Morale is a trinity

I suspect morale is going to be a hot topic in the workplace in 2009 and I imagine the usual suspects will be blamed.

Fear of redundancy, poor leadership, pay freezes, budget cutbacks, lack of advancement are some of the key factors.

Employees often put the onus on the employer to maintain and improve morale but I would argue that morale is everyone’s responsibility. You are not an open-beaked chick in a nest waiting to be feed scraps of morale. Morale is partly the employers responsibility, yes, but the individual employees have to play their part, as do their team mates.

Boosting your own and your team’s morale doesn’t mean ignoring the problems, but it does mean not whining. By whining, I don’t mean “complaining”. The Cambridge dictionary provides the following definitions of  the verb “complain“:

  1. to say that something is wrong or not satisfactory
  2. to tell someone formally that something is wrong

Whereas the following is one of the Cambridge definitions for the verb “whine“:

  • DISAPPROVING If you whine, especially as a child, you complain or express dissatisfaction continually

I would expand on that definition:

  • DISAPPROVING If you whine, especially as a child, you complain or express dissatisfaction continually and ineffectually in order to express personal frustration rather than to effect change for the better

chocolateNot whining is not enough, however. Each employee should actively be involved in maintaining the team’s morale. The team should buoy the morale of individual members when they are feeling low. Cracking jokes, having a team lunch once a week, taking an interest in each other’s hobbies all contribute. In one office I used to buy chocolate for the team every Wednesday because I felt that was the day everyone was at their lowest ebb (it turns out I was right and a lot of week-long training courses are designed to take that Wednesday dip into account).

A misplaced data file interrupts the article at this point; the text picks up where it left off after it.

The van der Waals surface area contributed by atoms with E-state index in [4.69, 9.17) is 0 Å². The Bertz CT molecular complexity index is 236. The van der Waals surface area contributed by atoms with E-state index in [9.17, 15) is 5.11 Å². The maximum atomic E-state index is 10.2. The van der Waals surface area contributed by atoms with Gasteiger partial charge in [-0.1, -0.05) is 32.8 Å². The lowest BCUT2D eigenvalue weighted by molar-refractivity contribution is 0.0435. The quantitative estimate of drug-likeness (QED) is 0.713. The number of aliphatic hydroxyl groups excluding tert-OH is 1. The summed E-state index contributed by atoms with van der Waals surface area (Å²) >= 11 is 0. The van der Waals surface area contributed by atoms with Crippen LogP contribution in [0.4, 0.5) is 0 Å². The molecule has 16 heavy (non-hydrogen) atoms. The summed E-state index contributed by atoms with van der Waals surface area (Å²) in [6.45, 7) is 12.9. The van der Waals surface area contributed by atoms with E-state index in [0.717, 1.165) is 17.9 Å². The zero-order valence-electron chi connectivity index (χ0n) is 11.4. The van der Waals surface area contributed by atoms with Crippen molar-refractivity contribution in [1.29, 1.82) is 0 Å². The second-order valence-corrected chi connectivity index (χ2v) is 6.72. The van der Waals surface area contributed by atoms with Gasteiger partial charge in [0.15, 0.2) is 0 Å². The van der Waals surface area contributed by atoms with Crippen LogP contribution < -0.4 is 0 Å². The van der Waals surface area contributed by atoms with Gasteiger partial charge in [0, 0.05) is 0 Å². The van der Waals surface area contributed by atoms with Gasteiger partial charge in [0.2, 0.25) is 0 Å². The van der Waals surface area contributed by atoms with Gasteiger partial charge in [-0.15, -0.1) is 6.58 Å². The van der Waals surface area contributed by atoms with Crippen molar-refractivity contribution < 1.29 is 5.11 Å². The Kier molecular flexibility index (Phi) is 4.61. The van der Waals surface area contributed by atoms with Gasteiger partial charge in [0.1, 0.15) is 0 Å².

Of course, this does not let the employer off the hook. In fact, it places the employer very firmly on the hook to do their part.

Employee – Team – Employer.

I asked management consultant Paraic Hegarty and career consultant Rowan Manahan what their thoughts were on this topic and this is what they had to say:

In many cases, morale will be low because huge effort will be required just to stand still, so effort that in other times would result in praise, bonus payments, etc. will only result in the status quo during a recession. It’s the disparity between the effort and the rewards that can be demoralising.

Regardless of the dictionary definition, I know what I consider to be whining – it’s complaining without suggesting how the problem could be fixed. Just raising an issue without helping to solve it is “passing the monkey” to your manager or team-mates.

Morale is a fragile little beast and very easily damaged. I find it fascinating how so many employees ‘surrender’ their control over this and expect management to somehow telepathically understand how they are feeling. Too many employees won’t communicate anxiety or insecurity up to management for fear of sounding whiny or needy. You need to recognise that no-one, not even your mother, cares as much about your feelings as you and take the control back. Talk to your manager, get a dialogue going and keep it going.

Where management get this wrong is when they disappear into the bunker to talk about the future and don’t offer any information, much less reassurance, to their employees when they come out. Where staff get this wrong is in assuming that management do care or should care – which experience has so often shown is not the case.

It comes down to expectations. If you have ‘trained’ your manager to communicate with you, then he/she will continue to do that through difficult times. If you have trained your manager that every time he/she communicates with you it leads to tears and whining, don’t be surprised if he/she stays schtum during difficult times.

I like Declan’s thoughts on the simple things we can all do to contribute to a good working atmosphere – I have found chocolate to be a particularly powerful morale booster over the years. 🙂


  • Don’t whine
  • Talk to your manager
  • Do your bit

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